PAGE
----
What’s Your Communication Language? – Early on in a relationship you might ask your partner “what’s your love language”? It helps you understand how they best receive affection and how you can show them you care. On a team, it’s best to learn each other’s communication language – ASAP. Some people prefer texts than phone calls. Some prefer meetings than bulleted emails. Some prefer flexible timeframes than regimented schedules. Whatever the case may be, it’s important to realize that not everyone on the team is the same and not everyone has the same communication style. This isn’t to say that you have to personally cater to each person’s needs constantly (we still want to be efficient!), but it goes a mighty long way when you meet people where they are, especially if things are already down to the wire.
Set (fake) Deadlines – deadlines are there to make you sweat and curse out your slow internet and blame AT&T for not being able to meet them in time. If you’re like the rest of the 99.4% of society who procrastinates, you’ve got to set deadlines and sometimes FAKE NEWS deadlines in order to ensure you meet your goals. There’s nothing worse than meeting all of the requirements for something but literally not hitting enter fast enough or opening the web browser at 3pm on the last day to submit when they sneakily closed the application window at noon that day. Don’t let not paying attention to detail or something silly like procrastinating stand in the way from your greatness. Besides stressing you and others TF out for no reason, unnecessary stress causes premature wrinkles and NONE of us want that – especially in this town!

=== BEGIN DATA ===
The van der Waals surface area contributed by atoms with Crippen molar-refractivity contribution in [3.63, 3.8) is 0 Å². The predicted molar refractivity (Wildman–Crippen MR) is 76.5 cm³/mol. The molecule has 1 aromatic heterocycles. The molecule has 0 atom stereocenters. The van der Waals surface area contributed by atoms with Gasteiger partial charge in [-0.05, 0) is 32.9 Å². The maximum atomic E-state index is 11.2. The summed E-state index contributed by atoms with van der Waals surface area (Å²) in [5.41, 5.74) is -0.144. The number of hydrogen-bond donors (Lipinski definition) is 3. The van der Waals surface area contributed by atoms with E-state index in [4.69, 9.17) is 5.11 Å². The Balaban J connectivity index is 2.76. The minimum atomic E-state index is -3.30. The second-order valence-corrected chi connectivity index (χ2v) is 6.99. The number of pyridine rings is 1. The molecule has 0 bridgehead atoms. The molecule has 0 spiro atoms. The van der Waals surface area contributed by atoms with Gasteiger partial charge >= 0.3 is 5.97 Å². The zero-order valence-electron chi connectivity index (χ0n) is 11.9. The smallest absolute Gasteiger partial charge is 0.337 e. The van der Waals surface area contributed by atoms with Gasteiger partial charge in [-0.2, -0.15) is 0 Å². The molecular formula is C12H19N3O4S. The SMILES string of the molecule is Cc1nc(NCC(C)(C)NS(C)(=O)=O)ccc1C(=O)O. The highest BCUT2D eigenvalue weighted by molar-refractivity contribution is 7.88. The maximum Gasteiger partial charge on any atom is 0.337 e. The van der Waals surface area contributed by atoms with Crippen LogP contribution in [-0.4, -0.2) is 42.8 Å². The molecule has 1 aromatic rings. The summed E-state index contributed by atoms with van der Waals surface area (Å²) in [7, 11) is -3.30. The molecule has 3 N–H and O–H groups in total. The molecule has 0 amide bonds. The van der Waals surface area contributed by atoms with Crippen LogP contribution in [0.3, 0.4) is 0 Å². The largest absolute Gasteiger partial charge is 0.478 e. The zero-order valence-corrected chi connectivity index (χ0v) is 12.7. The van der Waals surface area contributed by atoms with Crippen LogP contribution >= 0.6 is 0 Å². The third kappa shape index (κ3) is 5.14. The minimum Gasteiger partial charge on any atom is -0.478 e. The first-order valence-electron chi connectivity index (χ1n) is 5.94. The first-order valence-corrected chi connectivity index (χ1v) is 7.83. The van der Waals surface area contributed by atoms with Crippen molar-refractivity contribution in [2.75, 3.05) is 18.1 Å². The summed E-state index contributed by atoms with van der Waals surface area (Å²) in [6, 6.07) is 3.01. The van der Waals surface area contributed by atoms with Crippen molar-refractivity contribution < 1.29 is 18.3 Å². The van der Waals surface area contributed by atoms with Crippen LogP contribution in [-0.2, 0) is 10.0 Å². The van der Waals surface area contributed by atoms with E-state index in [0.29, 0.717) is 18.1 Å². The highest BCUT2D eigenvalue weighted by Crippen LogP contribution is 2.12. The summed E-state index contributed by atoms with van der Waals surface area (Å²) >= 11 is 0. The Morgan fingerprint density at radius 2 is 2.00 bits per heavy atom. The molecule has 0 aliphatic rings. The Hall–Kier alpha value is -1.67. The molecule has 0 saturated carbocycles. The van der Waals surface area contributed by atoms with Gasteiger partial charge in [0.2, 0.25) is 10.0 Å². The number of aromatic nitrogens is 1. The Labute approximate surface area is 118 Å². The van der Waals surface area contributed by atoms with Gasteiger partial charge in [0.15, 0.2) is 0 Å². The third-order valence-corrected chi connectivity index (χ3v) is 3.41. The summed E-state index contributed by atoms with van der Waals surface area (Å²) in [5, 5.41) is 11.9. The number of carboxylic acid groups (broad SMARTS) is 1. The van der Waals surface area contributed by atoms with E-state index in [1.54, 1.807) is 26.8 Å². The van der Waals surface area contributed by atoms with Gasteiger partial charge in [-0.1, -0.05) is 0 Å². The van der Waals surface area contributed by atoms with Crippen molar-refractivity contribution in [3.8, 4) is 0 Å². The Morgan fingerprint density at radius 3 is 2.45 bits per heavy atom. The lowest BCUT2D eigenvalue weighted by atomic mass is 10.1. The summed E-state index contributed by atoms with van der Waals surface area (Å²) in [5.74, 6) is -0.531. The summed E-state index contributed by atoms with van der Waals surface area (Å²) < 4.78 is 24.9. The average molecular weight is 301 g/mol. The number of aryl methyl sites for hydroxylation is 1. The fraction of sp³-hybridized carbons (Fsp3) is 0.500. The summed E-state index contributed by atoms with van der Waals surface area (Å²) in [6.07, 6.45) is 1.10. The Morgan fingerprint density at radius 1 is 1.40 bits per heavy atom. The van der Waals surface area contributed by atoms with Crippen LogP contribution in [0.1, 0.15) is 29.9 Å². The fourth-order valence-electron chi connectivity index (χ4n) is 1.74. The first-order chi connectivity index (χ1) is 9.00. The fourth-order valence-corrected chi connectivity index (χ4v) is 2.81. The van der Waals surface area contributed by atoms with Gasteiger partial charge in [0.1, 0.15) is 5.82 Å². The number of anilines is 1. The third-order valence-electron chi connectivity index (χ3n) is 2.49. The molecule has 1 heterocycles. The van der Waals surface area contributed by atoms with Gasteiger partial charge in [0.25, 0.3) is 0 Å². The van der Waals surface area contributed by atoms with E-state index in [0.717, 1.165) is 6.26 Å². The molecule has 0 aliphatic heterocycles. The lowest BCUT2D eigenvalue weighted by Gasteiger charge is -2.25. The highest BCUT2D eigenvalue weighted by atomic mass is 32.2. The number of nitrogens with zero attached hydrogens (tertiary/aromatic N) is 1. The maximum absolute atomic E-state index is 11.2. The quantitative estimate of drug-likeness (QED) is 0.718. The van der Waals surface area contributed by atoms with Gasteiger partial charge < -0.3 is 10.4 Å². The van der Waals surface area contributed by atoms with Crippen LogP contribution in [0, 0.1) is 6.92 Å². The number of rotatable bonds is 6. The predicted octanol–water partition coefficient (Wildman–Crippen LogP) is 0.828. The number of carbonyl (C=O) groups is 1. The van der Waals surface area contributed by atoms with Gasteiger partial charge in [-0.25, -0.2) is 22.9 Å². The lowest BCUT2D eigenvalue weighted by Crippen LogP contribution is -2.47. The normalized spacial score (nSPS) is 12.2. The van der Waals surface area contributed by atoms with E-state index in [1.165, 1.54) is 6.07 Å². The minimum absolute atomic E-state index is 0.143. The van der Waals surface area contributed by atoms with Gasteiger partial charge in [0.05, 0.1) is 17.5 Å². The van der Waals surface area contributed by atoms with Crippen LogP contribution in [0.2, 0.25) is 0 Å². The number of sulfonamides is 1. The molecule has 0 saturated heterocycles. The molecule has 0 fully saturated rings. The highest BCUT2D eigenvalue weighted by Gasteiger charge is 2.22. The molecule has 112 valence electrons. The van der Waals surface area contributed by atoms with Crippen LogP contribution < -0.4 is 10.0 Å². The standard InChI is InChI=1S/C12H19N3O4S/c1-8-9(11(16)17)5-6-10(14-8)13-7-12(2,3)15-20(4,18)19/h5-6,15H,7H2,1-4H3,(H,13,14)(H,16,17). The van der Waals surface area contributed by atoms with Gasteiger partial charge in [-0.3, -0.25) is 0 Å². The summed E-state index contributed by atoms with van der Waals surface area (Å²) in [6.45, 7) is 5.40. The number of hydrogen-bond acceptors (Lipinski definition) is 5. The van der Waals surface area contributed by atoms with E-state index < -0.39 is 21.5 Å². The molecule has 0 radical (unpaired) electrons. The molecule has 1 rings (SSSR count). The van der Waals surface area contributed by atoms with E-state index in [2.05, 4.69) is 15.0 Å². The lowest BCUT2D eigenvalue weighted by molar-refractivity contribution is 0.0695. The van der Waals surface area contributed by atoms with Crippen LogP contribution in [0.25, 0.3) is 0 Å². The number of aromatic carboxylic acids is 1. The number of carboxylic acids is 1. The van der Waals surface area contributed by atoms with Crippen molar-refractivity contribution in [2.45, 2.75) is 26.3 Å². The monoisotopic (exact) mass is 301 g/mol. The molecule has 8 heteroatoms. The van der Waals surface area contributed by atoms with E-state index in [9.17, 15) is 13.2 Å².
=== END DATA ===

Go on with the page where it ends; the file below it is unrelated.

Have “The Talk” pt II – Teams require lots of talking. Lots of communicating. If you’re not on the same page at any stage before, during and after the game, it’s time to have another talk. Usually talk part II is a lot harder than talk part I because part II usually implies someone isn’t meeting the expectations set in part I. Sigh. It’s hardly easy, never fun, but in the vein of adulting it must be done. This is one of those situations where you ‘grow a pair’, but you need to grow a pair with love. Don’t be an asshole about the inconsistencies or whatever it is that’s prompting this ‘let’s regroup’ chat. But also don’t be timid with addressing this issue that the other party doesn’t even understand what the issue is!
Breathe – At the end of the day, you’re not curing cancer, you’re not eradicating stupidity and you’re not solving the inequalities of the Earth. And even if you are doing these things, it’s still important to breathe and remember the world isn’t ending. All of the things you’re experiencing good or bad have a lesson buried inside. Take the time to breathe, slow down and know that you’re doing what most people can’t – living the life that you have personally received as best you can.
It’s been real folks. Until next time. <3